Neocha: 你在台南一中读高中的时候,你当时对写饶舌歌曲和说唱作为一种音乐风格和表达形式有什么样的感觉?

蛋堡: 我一开始接触到嘻哈是通过参加学校的一个社团,就是热舞社,开始跳街舞。因为加入那个社团,我开始听一些像hip-hop风格这样的音乐。到了高三的时候,听到热狗(MC Hotdog)的音乐,我当时就觉得中文的饶舌也可以这样唱,可以这样写饶舌。所以我就开始自己尝试写写看。

那时候我觉得hip-hop是可以给我一个解放的感觉的音乐形式。因为像台湾的升学制度,会比较压迫一点,可能东方都是这样吧。所以当时hip-hop 这种音乐对我来说是一个出口,可以在里面得到解放。

Neocha: Most of your songs have a laid-back feel to them, or what you call “soft rap”. Does writing songs that are smooth and laid-back help you feel relaxed?

Soft Lipa: I tend to like things that I find comfortable. Not just hip-hop, also other kinds of music that feel comfortable to me. For me, it means letting myself relax. I always want to listen to music when I’m by myself working on something.

In terms of making music, I feel that music should be smooth and natural, which is how my music ends up sounding. Even with jazz, it’s all in a style that I like.

Another aspect is that hip-hop originated in the U.S., and East Asia is not like the U.S. As someone from the East, I find that people are more introverted here, which could make hip-hop less suitable. If you were to take it directly and move it over here, or copy it over here, it wouldn’t really work.

Neocha: 你大部分的歌曲一听就会有一种轻松的感觉,也是你所谓的轻饶舌风格。创作这样的歌曲会让你自己安静下来吗?

蛋堡: 我比较喜欢自己觉得舒服的东西。不一定是hip-hop,可能是音乐,我就是喜欢舒服的东西。它对我的意义就是,让我放松,而我需要放空,做我自己的事情的时候我想听音乐。


另一方面, hip-hop这个东西源自于美国, 我觉得东方不像美国,以东方人的角度来说,可能比较内敛一点,hip-hop不见得那么适合。如果你要直接把它移植、复制过来的话,其实没那么适合。

Neocha: There are only a few songs of yours that have Taiwanese in the lyrics. What is the difference between using Taiwanese versus Mandarin in your music?

Soft Lipa: The tonality of Taiwanese is different, since Taiwanese has eight tones. Because of this, when it comes to singing, Taiwanese has a greater degree of freedom. Mandarin is the official language, so it already has certain limitations to it, while Taiwanese has a lot of slang, and it has a very local feel to it. For writing songs, though, I still tend to use everyday Mandarin in my lyrics.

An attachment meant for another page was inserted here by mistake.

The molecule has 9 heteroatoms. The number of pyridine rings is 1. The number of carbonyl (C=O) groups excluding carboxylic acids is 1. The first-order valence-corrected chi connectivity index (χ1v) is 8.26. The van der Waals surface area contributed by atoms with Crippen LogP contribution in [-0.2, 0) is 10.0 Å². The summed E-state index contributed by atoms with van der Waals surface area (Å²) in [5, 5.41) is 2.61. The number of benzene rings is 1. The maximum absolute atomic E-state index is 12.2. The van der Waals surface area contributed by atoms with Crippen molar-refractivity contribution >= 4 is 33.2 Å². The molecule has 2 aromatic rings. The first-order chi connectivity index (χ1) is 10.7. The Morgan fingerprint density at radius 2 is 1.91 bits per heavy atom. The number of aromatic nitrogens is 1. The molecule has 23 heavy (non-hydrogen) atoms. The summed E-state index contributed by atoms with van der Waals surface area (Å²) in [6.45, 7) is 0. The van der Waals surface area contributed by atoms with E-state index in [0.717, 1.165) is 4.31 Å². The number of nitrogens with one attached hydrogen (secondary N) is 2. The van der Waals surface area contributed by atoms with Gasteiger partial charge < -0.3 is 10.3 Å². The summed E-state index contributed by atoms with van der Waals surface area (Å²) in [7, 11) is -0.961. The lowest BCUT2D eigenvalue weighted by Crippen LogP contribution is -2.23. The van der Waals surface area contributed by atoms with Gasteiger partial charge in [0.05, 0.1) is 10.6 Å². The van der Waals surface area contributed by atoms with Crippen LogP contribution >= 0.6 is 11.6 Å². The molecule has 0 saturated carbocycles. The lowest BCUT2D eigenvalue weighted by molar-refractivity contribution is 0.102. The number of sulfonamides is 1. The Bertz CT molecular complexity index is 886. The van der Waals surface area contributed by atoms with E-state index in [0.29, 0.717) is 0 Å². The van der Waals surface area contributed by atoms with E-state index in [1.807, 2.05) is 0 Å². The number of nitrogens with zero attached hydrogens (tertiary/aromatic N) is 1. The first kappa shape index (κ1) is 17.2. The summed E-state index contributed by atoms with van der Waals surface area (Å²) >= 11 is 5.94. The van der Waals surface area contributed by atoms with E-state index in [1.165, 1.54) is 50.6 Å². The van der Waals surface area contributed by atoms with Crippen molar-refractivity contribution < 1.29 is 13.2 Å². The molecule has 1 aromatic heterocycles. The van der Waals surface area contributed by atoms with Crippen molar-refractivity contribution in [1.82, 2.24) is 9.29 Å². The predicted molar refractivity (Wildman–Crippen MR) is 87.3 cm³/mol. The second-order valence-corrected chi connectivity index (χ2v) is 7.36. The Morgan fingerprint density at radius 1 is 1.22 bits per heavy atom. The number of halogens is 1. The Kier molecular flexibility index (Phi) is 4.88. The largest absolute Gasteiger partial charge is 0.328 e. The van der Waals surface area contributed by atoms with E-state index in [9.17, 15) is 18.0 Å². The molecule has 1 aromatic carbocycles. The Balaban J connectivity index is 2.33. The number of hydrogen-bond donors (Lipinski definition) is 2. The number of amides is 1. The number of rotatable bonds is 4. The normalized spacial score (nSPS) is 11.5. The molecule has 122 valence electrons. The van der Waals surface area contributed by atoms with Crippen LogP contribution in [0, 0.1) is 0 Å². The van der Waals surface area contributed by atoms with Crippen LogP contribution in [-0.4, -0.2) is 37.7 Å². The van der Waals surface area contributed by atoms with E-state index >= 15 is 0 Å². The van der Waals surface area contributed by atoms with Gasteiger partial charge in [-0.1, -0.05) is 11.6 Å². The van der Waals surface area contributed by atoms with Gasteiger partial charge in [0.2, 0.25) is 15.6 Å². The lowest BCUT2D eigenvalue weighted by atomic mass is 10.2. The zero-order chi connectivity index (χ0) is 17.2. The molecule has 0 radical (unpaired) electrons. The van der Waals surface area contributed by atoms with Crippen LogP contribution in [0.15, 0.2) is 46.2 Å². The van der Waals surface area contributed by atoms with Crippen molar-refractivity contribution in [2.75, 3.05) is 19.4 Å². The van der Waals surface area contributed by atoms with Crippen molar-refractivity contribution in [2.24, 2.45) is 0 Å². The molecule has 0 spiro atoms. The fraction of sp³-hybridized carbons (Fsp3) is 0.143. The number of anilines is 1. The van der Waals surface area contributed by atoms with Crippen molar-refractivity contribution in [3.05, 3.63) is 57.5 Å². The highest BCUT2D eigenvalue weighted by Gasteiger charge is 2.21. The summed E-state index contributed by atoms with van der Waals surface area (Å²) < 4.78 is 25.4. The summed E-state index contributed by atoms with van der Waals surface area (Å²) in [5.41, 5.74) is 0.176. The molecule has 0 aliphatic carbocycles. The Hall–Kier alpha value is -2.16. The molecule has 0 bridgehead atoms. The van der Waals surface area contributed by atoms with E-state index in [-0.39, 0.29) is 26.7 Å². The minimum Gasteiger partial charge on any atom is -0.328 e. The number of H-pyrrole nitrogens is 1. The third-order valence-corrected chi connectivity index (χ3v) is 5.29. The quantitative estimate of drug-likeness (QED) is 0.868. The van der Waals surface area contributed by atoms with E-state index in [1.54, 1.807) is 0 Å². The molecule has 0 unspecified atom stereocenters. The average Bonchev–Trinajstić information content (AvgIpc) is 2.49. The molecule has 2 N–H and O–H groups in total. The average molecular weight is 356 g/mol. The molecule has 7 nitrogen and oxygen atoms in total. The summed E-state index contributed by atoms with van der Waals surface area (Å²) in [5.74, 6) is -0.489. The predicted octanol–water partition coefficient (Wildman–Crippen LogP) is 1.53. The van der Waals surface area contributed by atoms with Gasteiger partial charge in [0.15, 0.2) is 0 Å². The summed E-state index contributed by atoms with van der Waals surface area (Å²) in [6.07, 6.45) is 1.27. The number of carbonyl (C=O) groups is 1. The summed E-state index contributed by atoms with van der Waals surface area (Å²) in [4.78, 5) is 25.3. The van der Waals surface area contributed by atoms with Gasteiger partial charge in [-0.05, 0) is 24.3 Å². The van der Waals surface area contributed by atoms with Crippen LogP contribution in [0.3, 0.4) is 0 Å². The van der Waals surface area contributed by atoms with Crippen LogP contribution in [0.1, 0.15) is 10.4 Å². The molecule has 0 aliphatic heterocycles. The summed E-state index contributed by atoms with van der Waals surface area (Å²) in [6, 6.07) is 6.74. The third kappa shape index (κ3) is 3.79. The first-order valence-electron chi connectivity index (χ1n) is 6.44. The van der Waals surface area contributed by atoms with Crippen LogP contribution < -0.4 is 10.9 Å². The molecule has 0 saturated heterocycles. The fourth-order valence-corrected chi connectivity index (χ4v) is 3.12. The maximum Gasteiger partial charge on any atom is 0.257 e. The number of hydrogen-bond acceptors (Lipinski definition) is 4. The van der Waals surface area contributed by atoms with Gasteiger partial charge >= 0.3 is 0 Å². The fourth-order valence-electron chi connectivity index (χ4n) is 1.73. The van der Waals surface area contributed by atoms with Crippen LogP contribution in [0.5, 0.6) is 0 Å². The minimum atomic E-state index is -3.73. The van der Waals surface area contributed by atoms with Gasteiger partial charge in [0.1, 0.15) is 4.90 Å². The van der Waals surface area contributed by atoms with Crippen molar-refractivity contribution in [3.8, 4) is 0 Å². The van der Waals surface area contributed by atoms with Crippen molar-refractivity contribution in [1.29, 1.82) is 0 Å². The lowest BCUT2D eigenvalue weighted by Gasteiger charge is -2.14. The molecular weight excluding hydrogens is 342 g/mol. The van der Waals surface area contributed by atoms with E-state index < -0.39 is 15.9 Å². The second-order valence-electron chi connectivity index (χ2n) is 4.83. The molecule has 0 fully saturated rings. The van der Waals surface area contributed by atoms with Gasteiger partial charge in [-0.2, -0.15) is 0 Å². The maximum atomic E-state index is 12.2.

Neocha: 你的歌曲里面比较少有台语歌词的,对你来说用台语来说唱跟用国语来说唱有什么不一样的感觉?

蛋堡: 台语的音调上面不一样,台语有八个音。所以唱起来,台语的自由度会比较高。国语是官话,那它其中就是已经有某些限制。台语有很多俚语,是一种有local(当地)味道的东西。但我还是会想用那种生活化的国语的方式去表现。

Neocha: Hip-hop music is obviously not native to Taiwan, with its origins in New York in the 1980s. How do you view hip-hop culture? Do you try to produce entirely your own style of hip-hop music, or do you strive more to build upon traditional hip-hop?

Soft Lipa: Right now I have been adding more of my own ideas, my own feelings, into my music, so the creative frame is even looser. Whether something is hip-hop or not is more of a feeling or a vibe for me. All these years, hip-hop has become internal to me. It’s my main key that plays in the background. Whatever I do from here won’t stray from it.

Neocha: 因为嘻哈本身是一种外来的文化,源自于美国纽约的80年代。你对这种文化的态度是什么:你想做原汁原味的嘻哈音乐,还是在传统嘻哈音乐上做改良?

蛋堡: 到现在我会越来越多地加进自己的想法、自己的感觉,框架会比较开放一点。hip-hop还是不hip-hop,这其实是一种感觉,一种氛围。这么多年,hip-hop对我来说,某部分已经内化了,是我的一个基调,一个底蕴。所以,我再怎么做,我应该不会偏离太多了。

: @softlipapa


Contributor: Ross Donovan
Photographers: Crown Wang, Leon Yan
Instagram: @softlipapa


拱稿人: Ross Donovan
摄影师: Crown Wang, Leon Yan

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Te To Ka

October 6, 2015 2015年10月6日

In the Kanda district in Chiyoda, Tokyo, there is a laid-back artist café and gallery space called Te To Ka.

東京都千代田区の神田に、Te To Kaという名前のくつろいだ雰囲気のアーティストカフェとギャラリースペースがあります。

The name “Te To Ka” means “Hands and Flowers” in Japanese, which as the owner Chieko Kobayashi and gallery director Atsushi Tezuka explain, indicates the café space’s dedication to handicrafts and handmade art.

Te To Ka」は、「手と花」という意味です。ギャラリーのオーナーの小林千絵子さんとディレクターの手塚敦嗣さんは、お店の名前について、「手工芸と手作りの芸術のためのカフェスペースであること」を表していると説明しています。

Formerly an old store, the space at Te To Ka now regularly hosts art workshops, small exhibitions, and local art events. In its own way, by supporting independent artists, Te To Ka wants to offer a small kind of resistance to the relentless commercialism that we encounter every day.

以前は古い店舗であったTe To Ka では、現在は芸術のワークショップ、小規模な展覧会、そして地域の芸術イベントを定期的に主催しています。独自な方法で独立した芸術家を支援することで、Te To Ka は日々私達が目にする容赦のない商業化に対するささやかな抵抗を意図しているのです。

Te To Ka is filled and decorated with vintage furniture, second-hand books, artwork, and other kinds of interesting old objects. For Chieko, there is currently an overabundance of mass-produced and cheap impersonal products in Japan, and a dearth of honest and real craftsmanship.

Te To Ka には、ビンテージ家具、古本、芸術作品やその他の古く興味深い品々がたくさん飾られています。小林さんは、現在の日本は大量生産され安く個性のない製品で溢れており、正直かつ本物である職人的な技巧(クラフトマンシップ)が不足していると感じています。

She believes that by supporting craftsmanship and rejecting crass commercialism, a community of local independent artists can come together and grow together.


As a gallery, it regularly hosts artist talks, film screenings, art exhibitions, creative workshops, live music performances, and DJ & VJ events. The space can hold up to 30 people, so it is always a small and intimate gathering at Te To Ka.